Opening more shelters helps keep people further apart. Officials are looking at all kinds of structures: motels, vacant dorms, community colleges, ice rinks, multi-purpose facilities. But governments will need more people to staff those shelters, and more resources to maintain them.

Evacuees settle in at the emergency shelter at John Hopkins Middle School in September 2017 ahead of Hurricane Irma. Officials will have to avoid scenes like this in 2020, keeping evacuees more spread out as they try to prevent COVID-19 from entering shelters.
Evacuees settle in at the emergency shelter at John Hopkins Middle School in September 2017 ahead of Hurricane Irma. Officials will have to avoid scenes like this in 2020, keeping evacuees more spread out as they try to prevent COVID-19 from entering shelters.

Some counties may rely on motels to house families with confirmed or suspected cases of COVID-19. A family could occupy two rooms: One for the patient, and the rest of the group in the other. They would be isolated from each other, but still together.

“Those are prime locations we can use for COVID patients,” Fossa said. “We can segregate and house them there.”

7. Recovery will be harder

A direct strike would be devastating in any year. But this year, recovery will be particularly hard.

Floridians who lost their jobs will have less money to get back on their feet. A family that lost one income to the pandemic could lose the other to a hurricane. Municipalities that lost sales tax revenue will also struggle. Everyone will be more reliant on help from the Federal Emergency Management Agency and other government resources.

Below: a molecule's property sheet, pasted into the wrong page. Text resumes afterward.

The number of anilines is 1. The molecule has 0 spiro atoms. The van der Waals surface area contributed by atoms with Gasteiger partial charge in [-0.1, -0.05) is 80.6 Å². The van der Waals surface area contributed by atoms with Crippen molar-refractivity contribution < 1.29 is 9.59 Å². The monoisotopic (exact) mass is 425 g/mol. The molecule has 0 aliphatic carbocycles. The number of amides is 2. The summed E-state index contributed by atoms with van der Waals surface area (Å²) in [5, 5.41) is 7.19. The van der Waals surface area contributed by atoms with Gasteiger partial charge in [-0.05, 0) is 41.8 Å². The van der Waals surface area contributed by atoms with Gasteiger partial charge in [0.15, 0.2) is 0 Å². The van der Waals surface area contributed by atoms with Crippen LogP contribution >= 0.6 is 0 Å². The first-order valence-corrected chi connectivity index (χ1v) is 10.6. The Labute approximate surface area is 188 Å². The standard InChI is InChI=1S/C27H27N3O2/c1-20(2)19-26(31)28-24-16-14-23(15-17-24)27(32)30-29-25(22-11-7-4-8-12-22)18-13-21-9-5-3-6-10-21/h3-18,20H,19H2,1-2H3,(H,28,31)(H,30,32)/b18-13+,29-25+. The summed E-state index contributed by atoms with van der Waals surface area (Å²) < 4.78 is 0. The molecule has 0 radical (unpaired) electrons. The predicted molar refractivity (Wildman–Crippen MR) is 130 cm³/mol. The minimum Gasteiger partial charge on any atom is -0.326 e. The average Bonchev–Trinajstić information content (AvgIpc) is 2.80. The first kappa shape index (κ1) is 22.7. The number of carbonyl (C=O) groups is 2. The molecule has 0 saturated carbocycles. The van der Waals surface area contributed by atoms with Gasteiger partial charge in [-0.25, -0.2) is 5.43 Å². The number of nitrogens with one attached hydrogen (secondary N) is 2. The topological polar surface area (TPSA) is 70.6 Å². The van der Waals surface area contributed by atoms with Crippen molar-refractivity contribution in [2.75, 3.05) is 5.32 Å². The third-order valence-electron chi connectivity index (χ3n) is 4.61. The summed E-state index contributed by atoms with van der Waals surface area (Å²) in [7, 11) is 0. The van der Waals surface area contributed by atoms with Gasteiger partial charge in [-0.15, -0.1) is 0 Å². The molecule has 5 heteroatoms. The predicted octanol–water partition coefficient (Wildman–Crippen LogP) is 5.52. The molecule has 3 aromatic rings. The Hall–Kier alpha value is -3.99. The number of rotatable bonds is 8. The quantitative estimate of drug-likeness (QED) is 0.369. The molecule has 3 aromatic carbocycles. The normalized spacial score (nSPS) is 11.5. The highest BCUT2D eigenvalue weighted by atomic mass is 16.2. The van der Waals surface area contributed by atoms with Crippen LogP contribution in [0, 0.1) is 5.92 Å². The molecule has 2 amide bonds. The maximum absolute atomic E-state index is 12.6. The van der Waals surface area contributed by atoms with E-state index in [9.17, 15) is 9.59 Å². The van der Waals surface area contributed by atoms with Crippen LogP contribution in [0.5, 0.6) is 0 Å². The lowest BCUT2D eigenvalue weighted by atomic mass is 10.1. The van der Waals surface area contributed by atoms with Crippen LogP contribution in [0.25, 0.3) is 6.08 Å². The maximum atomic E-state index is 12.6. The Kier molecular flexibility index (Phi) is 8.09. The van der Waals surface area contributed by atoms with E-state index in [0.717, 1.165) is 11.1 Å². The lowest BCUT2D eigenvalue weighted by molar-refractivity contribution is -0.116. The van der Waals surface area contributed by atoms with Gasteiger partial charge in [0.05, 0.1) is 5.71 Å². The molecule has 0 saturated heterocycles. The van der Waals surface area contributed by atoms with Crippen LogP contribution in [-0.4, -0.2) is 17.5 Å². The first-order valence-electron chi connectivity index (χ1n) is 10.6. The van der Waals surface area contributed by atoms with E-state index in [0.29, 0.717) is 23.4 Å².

Those are the long-term problems. In the short term, where will those who lose their homes to a major storm go? The more time they have to spend in shelters, the greater the health risk.

Emergency workers Dr. Patricia Cantrell, left, and Ana Kaufmann, with the South Florida Search and Rescue Task Force 2, survey damage at the western edge of town at Mexico Beach after Hurricane Michael in 2018.
Emergency workers Dr. Patricia Cantrell, left, and Ana Kaufmann, with the South Florida Search and Rescue Task Force 2, survey damage at the western edge of town at Mexico Beach after Hurricane Michael in 2018.

“It puts an additional burden on emergency managers and community leaders to find emergency solutions,” Koon said, “particularly in a market where rental space is already hard to find.”

There are Panhandle communities that still haven’t recovered 1½ years since Hurricane Michael struck in 2018. How long would it take to recover from a hurricane in 2020?

2020 Tampa Bay Times Hurricane Guide

HURRICANE SEASON IS HERE: Get ready and stay informed at tampabay.com/hurricane

PREPARE YOUR STUFF: Get your documents and your data ready for a storm

BUILD YOUR KIT: The stuff you’ll need to stay safe — and comfortable — for the storm

PROTECT YOUR PETS: Your pets can’t get ready for a storm. That’s your job

NEED TO KNOW: Click here to find your evacuation zone and shelter

Lessons from Hurricane Michael

What the Panhandle’s top emergency officials learned from Michael

‘We’re not going to give up.’ What a school superintendent learned from Michael

What Tampa Bay school leaders fear most from a storm

Tampa Bay’s top cops fear for those who stay behind